CNMAT Rhythm Engine Project

CRE Personnel

What is the CNMAT Rhythm Engine Project?

The CNMAT Rhythm Engine (CRE) software provides a flexible and powerful way for representing, constructing, and performing rhythm-oriented music. It represents rhythmic data using quantized subdivision, continuous time, and/or a mixture of the two by allowing fractional deviations from quantization. It allows readily for the combination of different musical phrases or systems, in series or in parallel, to yield larger musical structures. Such operations may be performed in an editing context (ahead of performance time) or in an improvising context (during performance time). The CRE software may be used to drive synthesizers, samplers, or other sound modules. The software consists of rhythmic data structures, programs that handle the data (e.g. editors, scheduler, players) and a graphical user interface that represents these programs and data visually.

Expressive timing

One crucial aspect that distinguishes this software from currently commercially available drum machines is the subtle and fine-grained control of rhythmic timing that the software offers. Timing, or rhythmic placement, is just as much an expressive parameter as, say, tone, pitch, or loudness; therefore we treat it on equal footing with these other parameters. We control a note's fine rhythmic placement in the same way that we control its loudness or duration. For example, we can create different kinds of apparent accents by playing notes slightly late (behind the beat) or early (ahead of the beat).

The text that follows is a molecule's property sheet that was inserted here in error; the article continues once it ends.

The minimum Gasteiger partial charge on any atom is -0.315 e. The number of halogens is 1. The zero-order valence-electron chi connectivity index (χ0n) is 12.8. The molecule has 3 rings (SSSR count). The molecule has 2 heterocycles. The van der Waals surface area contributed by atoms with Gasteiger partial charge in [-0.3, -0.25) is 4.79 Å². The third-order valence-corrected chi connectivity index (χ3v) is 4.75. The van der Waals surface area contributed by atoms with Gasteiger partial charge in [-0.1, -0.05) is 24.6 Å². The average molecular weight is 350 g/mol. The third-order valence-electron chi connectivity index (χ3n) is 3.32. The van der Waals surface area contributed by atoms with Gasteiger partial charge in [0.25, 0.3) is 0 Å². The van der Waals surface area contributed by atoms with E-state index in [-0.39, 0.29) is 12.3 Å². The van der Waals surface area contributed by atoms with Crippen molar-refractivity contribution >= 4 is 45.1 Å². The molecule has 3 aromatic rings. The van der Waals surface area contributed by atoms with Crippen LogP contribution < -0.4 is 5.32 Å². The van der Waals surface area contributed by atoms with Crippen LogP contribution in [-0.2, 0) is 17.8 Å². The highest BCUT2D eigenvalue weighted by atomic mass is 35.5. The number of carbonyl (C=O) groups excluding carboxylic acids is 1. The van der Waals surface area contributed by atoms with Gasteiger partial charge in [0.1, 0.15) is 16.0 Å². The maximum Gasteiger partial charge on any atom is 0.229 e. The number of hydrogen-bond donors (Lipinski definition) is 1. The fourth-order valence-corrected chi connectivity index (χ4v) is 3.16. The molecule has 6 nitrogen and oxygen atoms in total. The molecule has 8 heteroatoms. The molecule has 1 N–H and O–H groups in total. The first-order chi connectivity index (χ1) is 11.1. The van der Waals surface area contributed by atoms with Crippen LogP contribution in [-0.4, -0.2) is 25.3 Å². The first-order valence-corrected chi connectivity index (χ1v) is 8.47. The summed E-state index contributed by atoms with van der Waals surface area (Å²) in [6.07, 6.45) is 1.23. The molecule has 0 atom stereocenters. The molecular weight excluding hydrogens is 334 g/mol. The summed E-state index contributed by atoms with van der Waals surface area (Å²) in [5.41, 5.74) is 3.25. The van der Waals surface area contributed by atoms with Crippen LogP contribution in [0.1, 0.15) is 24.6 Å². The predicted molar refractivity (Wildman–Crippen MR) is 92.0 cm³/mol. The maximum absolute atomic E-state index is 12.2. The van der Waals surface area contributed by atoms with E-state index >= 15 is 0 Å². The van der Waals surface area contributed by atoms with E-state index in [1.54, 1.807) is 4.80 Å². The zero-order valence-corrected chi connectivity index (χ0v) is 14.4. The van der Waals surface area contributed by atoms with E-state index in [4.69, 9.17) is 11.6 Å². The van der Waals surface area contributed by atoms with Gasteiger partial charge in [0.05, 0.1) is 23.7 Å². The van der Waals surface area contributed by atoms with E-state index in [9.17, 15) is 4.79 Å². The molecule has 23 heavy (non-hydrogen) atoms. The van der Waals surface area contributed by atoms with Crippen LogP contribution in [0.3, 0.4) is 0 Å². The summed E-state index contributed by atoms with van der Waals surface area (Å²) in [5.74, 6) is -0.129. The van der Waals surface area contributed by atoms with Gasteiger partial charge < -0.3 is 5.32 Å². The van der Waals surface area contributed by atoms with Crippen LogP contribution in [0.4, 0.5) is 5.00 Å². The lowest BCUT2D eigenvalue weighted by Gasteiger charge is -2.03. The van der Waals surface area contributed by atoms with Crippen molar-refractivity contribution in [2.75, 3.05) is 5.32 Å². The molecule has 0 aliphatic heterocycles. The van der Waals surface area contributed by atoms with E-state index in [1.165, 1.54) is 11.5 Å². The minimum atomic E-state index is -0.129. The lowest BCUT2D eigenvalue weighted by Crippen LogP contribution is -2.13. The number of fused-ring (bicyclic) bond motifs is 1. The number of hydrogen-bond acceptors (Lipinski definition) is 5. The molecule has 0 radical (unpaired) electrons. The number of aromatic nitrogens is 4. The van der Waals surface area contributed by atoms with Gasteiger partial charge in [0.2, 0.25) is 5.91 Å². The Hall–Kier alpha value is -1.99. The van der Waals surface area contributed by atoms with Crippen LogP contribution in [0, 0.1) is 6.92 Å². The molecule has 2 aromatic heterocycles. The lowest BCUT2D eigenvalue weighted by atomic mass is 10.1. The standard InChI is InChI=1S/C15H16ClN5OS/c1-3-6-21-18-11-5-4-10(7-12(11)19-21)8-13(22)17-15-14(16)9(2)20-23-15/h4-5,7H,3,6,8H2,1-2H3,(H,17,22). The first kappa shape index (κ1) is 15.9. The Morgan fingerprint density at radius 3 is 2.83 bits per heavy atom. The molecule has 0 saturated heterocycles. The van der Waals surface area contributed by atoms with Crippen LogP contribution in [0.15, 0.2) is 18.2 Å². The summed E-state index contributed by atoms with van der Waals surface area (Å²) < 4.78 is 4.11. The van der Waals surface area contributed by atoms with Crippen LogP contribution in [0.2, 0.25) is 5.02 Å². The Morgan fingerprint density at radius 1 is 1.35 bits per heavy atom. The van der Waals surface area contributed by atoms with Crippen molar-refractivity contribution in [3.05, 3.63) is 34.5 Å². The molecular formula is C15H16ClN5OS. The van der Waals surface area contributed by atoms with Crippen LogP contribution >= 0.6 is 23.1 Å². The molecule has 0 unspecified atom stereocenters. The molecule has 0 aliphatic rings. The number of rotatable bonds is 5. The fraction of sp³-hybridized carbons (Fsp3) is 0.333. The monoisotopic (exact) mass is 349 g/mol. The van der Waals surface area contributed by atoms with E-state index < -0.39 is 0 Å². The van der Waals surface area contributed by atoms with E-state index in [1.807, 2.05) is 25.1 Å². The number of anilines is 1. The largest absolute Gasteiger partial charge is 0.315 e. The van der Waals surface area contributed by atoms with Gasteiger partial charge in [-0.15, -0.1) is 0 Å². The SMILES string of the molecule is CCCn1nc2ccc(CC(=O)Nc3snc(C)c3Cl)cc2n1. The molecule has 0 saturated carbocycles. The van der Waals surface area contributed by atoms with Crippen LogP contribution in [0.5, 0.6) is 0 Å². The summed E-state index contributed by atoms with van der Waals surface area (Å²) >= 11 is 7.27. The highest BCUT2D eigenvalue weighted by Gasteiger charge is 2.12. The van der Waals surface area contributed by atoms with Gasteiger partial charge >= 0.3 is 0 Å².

All the various musical parameters combine dynamically and subtly in human performance. Small deviations from strict metricity combine with manipulation of tone and loudness to embody what some people call a musician's "feel." The importance of expressive timing in rhythm-oriented music is one of the driving concepts behind this project.

Composition and combination techniques

Another principal distinguishing trait of this software is its facilitation of non-standard composition techniques. These include making large structures by putting together small "cells," layering different-length rhythmic loops, setting up hierarchies and heterarchies, creating arbitrarily complex composite beat schemes, and most importantly, allowing for improvisatory invention and control of such structures.


Here are some possible applications of CRE:

Please send other ideas, suggestions, or comments to Vijay Iyer, since this list provides checkpoints for the software development.

Page maintained by Vijay Iyer
Last modified July 15, 1996

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